Ok, I’ll admit it – “Test Driven Software” is actually just me – Martin Chilvers.
I have an Honours degree in Computer Science from the University of Kent at Canterbury (2.1) and over twenty years of software development experience in both research and commercial institutions. In that time I have worked on a diverse range of projects including scientific applications, factory automation software, the first Python CORBA ORB (Fnorb), a Python implementation of the Reference Model for Open Distributed Processing (RM-ODP), web applications, and even some plain old business applications. Lately I have been using Python to build a cross platform, open source framework for extensible scientific applications called Envisage.
Working on Fnorb and Envisage, has given me first hand experience of all aspects of guiding open source projects. I have designed the architectures (including being a major contributor to the initial CORBA IDL-Python language mapping via Fnorb), written the code, produced user guides, and presented papers and tutorials at various international conferences. I have also managed mailing lists etc, and on the Fnorb project it was especially exciting to see the user community grow to the point that we would get hundreds of downloads on the first day of a new release. These projects have also taught me a lot about how to structure delivery schedules, and how to pragmatically manage features sets and quality levels in order to drive adoption by the wider community.
I have extensive object-oriented design and development exerience in a variety of languages (Python, Java, C++, ECMAScript) and as a professional software developer I take great care to produce robust, readable (and hence maintainable) code with clean and coherent APIs. I am constantly trying to improve my personal development process, and I am a strong advocate of many modern software engineering techniques such as test driven development (TDD), refactoring, and iterative development etc. In fact, the latest version of Envisage was developed entirely using TDD and so far has a defect list of length zero! Now, that’s not to say there are no bugs in there (I’m sure there are somewhere), it just says that I’m confident in the ability of the code to live on and move forward!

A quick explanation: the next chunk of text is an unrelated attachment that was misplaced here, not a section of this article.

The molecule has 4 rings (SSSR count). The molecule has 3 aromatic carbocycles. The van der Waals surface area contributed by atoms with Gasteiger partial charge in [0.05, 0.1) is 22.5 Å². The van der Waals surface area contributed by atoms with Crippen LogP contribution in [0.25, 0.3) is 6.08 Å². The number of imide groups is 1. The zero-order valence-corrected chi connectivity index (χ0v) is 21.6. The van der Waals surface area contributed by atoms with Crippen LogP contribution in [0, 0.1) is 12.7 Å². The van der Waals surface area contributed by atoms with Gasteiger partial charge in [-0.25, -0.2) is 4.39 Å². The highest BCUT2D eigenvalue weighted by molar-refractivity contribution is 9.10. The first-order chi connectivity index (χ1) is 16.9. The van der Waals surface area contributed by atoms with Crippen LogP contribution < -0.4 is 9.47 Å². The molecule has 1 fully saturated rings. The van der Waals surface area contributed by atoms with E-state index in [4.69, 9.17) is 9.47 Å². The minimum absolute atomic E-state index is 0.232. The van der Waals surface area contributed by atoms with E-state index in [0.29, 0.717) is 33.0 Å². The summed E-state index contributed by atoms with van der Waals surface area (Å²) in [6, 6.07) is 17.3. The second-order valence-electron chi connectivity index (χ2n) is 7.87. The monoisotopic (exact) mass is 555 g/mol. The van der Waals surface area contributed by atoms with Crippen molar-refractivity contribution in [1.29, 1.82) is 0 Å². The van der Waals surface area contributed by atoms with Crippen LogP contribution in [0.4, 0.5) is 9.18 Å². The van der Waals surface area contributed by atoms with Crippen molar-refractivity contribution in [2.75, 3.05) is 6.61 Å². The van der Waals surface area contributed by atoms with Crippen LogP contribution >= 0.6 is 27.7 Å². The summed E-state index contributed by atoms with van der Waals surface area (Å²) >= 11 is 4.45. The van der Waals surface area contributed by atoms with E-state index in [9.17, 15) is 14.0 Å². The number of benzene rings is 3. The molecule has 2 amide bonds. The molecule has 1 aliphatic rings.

I have built user interfaces using Python/wxPython, Java/Swing, Motif, OpenLook etc and browser based interfaces using DHTML and servlet technologies, and while I have no formal Human-Computer Interaction (HCI) training, I believe I have a strong appreciation of the factors that have to be considered in order to produce applications that allow end-users to not only perform their required tasks, but to do so in such a way that they enjoy doing them.
My professional interests include software engineering processes and practise (especially tools and methodologies for discovering the ‘intent’ of programs), distributed systems, and programming languages.